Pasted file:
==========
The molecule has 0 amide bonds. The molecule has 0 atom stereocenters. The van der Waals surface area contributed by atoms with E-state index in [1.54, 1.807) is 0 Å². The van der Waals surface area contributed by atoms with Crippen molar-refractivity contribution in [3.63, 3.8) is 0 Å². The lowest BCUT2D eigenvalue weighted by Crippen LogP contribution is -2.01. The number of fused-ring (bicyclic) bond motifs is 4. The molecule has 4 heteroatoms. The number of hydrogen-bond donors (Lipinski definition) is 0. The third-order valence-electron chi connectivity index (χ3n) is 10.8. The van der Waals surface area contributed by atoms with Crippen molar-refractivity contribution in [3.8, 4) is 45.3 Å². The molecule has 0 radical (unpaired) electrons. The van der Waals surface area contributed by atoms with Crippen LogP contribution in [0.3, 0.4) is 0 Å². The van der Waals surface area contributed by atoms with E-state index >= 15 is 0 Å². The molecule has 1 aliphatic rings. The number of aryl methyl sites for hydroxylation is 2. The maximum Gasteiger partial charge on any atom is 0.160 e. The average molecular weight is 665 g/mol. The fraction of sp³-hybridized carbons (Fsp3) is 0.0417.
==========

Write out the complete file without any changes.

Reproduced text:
The molecule has 0 amide bonds. The molecule has 0 atom stereocenters. The van der Waals surface area contributed by atoms with E-state index in [1.54, 1.807) is 0 Å². The van der Waals surface area contributed by atoms with Crippen molar-refractivity contribution in [3.63, 3.8) is 0 Å². The lowest BCUT2D eigenvalue weighted by Crippen LogP contribution is -2.01. The number of fused-ring (bicyclic) bond motifs is 4. The molecule has 4 heteroatoms. The number of hydrogen-bond donors (Lipinski definition) is 0. The third-order valence-electron chi connectivity index (χ3n) is 10.8. The van der Waals surface area contributed by atoms with Crippen molar-refractivity contribution in [3.8, 4) is 45.3 Å². The molecule has 0 radical (unpaired) electrons. The van der Waals surface area contributed by atoms with Crippen LogP contribution in [0.3, 0.4) is 0 Å². The van der Waals surface area contributed by atoms with E-state index >= 15 is 0 Å². The molecule has 1 aliphatic rings. The number of aryl methyl sites for hydroxylation is 2. The maximum Gasteiger partial charge on any atom is 0.160 e. The average molecular weight is 665 g/mol. The fraction of sp³-hybridized carbons (Fsp3) is 0.0417.